One morning while Devon was in daily devotions the Lord whispered to his spirit, young people need guidance from someone like you; they need to know that I love them, and your experience would really help them see that. Devon didn’t hear from God anymore on the subject for about four months, and then one Sunday in the church bulletin there was a posting for youth counselors. It was right then that Devon knew for sure that working with young people was his calling. He made an appointment to see the head of the youth counseling department, Sherry Wilson.
When he met with Sherry, one of the things she asked Devon was whether he had any special training or qualifications. When he explained that he had none, Sherry looked at him regretfully and gave a sigh, saying, “I’m sorry, Devon, but without having any formal education or training for working with youth, I don’t think we could use you as a counselor. Unfortunately, in order to work here all counselors need to have formal training. I’m sorry … I really am.” She went on to explain that Devon would have to go back to school and graduate from a child development program. “That’s okay,” he assured her. “Thank you for your time.”
For some reason despite this disappointing news, Devon felt that God was telling him not to go back to school because something better was going to happen.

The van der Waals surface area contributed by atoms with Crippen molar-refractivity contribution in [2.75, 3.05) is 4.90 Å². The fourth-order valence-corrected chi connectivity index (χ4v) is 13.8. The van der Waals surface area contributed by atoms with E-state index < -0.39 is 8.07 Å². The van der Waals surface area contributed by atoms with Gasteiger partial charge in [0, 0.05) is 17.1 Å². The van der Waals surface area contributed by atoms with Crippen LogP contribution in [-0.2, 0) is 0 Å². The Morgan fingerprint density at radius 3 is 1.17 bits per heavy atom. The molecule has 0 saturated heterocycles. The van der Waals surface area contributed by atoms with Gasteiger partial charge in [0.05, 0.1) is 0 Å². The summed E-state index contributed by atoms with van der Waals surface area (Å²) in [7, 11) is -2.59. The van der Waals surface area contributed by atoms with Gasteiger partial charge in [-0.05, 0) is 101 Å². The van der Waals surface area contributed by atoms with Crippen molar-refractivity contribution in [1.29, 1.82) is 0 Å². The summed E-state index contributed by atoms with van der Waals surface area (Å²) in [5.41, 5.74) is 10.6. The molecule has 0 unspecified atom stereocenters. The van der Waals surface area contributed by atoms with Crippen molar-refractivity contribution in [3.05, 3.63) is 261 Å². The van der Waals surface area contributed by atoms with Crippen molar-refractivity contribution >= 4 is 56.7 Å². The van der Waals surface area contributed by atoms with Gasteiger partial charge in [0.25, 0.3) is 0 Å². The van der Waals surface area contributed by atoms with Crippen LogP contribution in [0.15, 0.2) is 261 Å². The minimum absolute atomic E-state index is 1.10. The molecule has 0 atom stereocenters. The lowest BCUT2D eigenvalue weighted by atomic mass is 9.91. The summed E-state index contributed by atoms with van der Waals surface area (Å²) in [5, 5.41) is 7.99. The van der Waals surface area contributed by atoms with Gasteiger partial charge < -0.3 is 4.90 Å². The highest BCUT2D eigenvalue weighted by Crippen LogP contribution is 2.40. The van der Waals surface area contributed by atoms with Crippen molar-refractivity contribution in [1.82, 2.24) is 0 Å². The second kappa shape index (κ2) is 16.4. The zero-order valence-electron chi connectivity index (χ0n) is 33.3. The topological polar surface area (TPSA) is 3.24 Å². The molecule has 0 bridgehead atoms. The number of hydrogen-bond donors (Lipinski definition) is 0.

When Devon was leaving the church one summer day after volunteering for a children’s and youth camp, he saw Pastor Martin coming down the hall toward him. “Devon, can I see you in my office for a minute please?”
“Sure,” Devon replied, and he followed Pastor Martin to his office. When they got inside Pastor Martin closed the door. “The reason I wanted to see you was to tell you that as of this September I’m going to be stepping down as youth pastor. I’m going to be ministering abroad. I’ve thoroughly enjoyed being youth pastor, but the Lord is calling me to go around the world and minister to His people. The church needs a new youth pastor, and I would be honored if you would take my place.”
Devon was stunned; he couldn’t believe what he was hearing. “But, Sir, I’m not a pastor, and I have no official training in youth development.”
“Devon, over the past three years you have served tirelessly working in not only the youth department but in many other departments. You have been an exemplary leader and you’ve set a fine example for the young men in this church. You are able to communicate with these young people in a way that I have never seen before. You can relate to them your shining example of how God can turn anyone around.”
“Well, Sir, I really don’t know what to say … I have to pray about it for a while.”
“Sure, take your time; very few people have the kind of dedication that you have, and whether you know it or not you deserve this position. You have worked for it and you have earned it.”
Devon decided to spend a month in prayer and fasting about this decision. At the end of the month he went to see Pastor Martin. Once he was in the pastor’s office he came right to the point. “Pastor, I’ve decided to accept the position as youth leader.”
“That’s wonderful, Devon, I knew you would!” The two men shook hands and then Pastor Martin began to tell Devon about his preparation and his ordination ceremony, which would be held just two weeks later.
The ceremony was one of the most special events of Devon’s life. He felt that now truly the hand of God was on him to be a leader. In his car on the way home Devon said to himself out loud, “I’m now the official youth leader!” And then he prayed, Lord you’ve been so wonderful to me. I love you so much … how can I ever thank you? There are no words to describe how I feel.